A new MIT report suggests people from different cultures use their brains differently to solve the same visual perceptual tasks.
Psychological research has established that American culture, which values the individual, emphasizes the independence of objects from their contexts, while East Asian societies emphasize the collective and the contextual interdependence of objects.
Behavioral studies have shown that these cultural differences can influence memory and even perception. But are they reflected in brain activity patterns?
To find out, a team led by John Gabrieli, a professor at the McGovern Institute for Brain Research at MIT, asked 10 East Asians recently arrived in the United States and 10 Americans to make quick perceptual judgments while in a functional magnetic resonance imaging (fMRI) scanner, technology that maps blood flow changes in the brain that correspond to specific mental operations.
Subjects were shown a sequence of stimuli consisting of lines within squares and were asked to compare each stimulus with the previous one. In some trials, they judged whether the lines were the same length regardless of the surrounding squares (an absolute judgment of individual objects independent of context). In other trials, they decided whether the lines were in the same proportion to the squares, regardless of absolute size (a relative judgment of interdependent objects).
In previous behavioral studies of similar tasks, Americans were more accurate on absolute judgments, and East Asians on relative judgments.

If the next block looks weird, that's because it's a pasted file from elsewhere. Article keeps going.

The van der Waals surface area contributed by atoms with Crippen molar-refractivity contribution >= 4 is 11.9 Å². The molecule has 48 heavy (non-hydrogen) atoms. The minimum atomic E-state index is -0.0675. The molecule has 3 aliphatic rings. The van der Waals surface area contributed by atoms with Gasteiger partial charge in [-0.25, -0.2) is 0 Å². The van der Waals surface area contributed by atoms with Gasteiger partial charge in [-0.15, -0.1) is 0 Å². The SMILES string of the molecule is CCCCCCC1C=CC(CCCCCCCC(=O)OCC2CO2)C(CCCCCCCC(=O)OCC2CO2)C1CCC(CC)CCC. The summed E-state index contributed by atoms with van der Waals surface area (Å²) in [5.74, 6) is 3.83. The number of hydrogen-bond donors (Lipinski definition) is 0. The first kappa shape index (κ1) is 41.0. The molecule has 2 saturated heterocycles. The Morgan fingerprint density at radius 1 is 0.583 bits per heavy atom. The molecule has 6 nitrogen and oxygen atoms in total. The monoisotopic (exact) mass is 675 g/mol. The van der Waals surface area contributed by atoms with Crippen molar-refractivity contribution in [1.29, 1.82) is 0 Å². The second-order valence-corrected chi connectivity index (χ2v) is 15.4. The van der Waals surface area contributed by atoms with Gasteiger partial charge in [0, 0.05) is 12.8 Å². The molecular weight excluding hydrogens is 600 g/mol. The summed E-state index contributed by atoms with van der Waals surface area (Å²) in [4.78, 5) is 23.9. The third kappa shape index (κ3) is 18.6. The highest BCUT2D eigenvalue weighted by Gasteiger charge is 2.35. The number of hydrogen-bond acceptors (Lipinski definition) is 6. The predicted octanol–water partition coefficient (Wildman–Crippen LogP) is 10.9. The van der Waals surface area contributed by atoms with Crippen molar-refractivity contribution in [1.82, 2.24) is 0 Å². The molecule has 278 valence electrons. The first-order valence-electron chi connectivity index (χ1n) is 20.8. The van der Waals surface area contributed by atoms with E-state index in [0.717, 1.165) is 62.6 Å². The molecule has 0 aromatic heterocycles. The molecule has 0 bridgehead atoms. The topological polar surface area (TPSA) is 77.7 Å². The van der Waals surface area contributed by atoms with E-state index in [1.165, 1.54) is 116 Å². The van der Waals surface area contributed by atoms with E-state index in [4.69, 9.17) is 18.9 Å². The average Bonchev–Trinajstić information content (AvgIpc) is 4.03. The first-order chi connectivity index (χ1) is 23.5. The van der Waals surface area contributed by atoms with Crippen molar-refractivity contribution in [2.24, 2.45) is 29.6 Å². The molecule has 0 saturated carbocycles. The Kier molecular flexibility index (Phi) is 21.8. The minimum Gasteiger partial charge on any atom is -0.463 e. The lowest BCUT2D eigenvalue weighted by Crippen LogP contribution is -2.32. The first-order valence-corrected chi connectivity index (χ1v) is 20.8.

In the current study, the tasks were easy enough that there were no differences in performance between the two groups.
However, the two groups showed different patterns of brain activation when performing these tasks. Americans, when making relative judgments that are typically harder for them, activated brain regions involved in attention-demanding mental tasks. They showed much less activation of these regions when making the more culturally familiar absolute judgments. East Asians showed the opposite tendency, engaging the brain’s attention system more for absolute judgments than for relative judgments.
“We were surprised at the magnitude of the difference between the two cultural groups, and also at how widespread the engagement of the brain’s attention system became when making judgments outside the cultural comfort zone,” says Hedden.
The researchers went on to show that the effect was greater in those individuals who identified more closely with their culture. They used questionnaires of preferences and values in social relations, such as whether an individual is responsible for the failure of a family member, to gauge cultural identification. Within both groups, stronger identification with their respective cultures was associated with a stronger culture-specific pattern of brain-activation.
How do these differences come about?
“Everyone uses the same attention machinery for more difficult cognitive tasks, but they are trained to use it in different ways, and it’s the culture that does the training,” Gabrieli says. “It’s fascinating that the way in which the brain responds to these simple drawings reflects, in a predictable way, how the individual thinks about independent or interdependent social relationships.”
The results are reported in the January issue of Psychological Science.